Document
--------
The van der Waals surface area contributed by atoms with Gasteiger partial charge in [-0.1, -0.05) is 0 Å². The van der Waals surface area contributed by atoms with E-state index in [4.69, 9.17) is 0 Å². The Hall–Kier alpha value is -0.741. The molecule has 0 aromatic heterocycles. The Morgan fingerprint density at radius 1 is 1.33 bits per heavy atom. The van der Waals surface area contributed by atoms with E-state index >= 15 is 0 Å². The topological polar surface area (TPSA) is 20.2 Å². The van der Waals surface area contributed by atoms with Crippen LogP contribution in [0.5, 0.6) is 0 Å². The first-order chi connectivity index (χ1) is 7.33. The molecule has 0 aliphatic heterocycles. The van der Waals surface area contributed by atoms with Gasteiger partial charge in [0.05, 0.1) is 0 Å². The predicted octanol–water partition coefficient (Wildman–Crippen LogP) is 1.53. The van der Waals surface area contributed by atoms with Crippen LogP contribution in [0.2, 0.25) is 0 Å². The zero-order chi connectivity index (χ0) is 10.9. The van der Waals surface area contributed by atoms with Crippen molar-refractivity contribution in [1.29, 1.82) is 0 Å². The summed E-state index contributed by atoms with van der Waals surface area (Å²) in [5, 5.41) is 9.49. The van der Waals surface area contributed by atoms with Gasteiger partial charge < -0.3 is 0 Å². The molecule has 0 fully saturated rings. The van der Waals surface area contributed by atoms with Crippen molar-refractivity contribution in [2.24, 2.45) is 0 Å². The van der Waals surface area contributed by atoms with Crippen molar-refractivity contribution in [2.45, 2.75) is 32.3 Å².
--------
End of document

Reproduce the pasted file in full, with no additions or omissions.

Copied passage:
The van der Waals surface area contributed by atoms with Gasteiger partial charge in [-0.1, -0.05) is 0 Å². The van der Waals surface area contributed by atoms with E-state index in [4.69, 9.17) is 0 Å². The Hall–Kier alpha value is -0.741. The molecule has 0 aromatic heterocycles. The Morgan fingerprint density at radius 1 is 1.33 bits per heavy atom. The van der Waals surface area contributed by atoms with E-state index >= 15 is 0 Å². The topological polar surface area (TPSA) is 20.2 Å². The van der Waals surface area contributed by atoms with Crippen LogP contribution in [0.5, 0.6) is 0 Å². The first-order chi connectivity index (χ1) is 7.33. The molecule has 0 aliphatic heterocycles. The van der Waals surface area contributed by atoms with Gasteiger partial charge in [0.05, 0.1) is 0 Å². The predicted octanol–water partition coefficient (Wildman–Crippen LogP) is 1.53. The van der Waals surface area contributed by atoms with Crippen LogP contribution in [0.2, 0.25) is 0 Å². The zero-order chi connectivity index (χ0) is 10.9. The van der Waals surface area contributed by atoms with Crippen molar-refractivity contribution in [1.29, 1.82) is 0 Å². The summed E-state index contributed by atoms with van der Waals surface area (Å²) in [5, 5.41) is 9.49. The van der Waals surface area contributed by atoms with Gasteiger partial charge < -0.3 is 0 Å². The molecule has 0 fully saturated rings. The van der Waals surface area contributed by atoms with Crippen molar-refractivity contribution in [2.24, 2.45) is 0 Å². The van der Waals surface area contributed by atoms with Crippen molar-refractivity contribution in [2.45, 2.75) is 32.3 Å².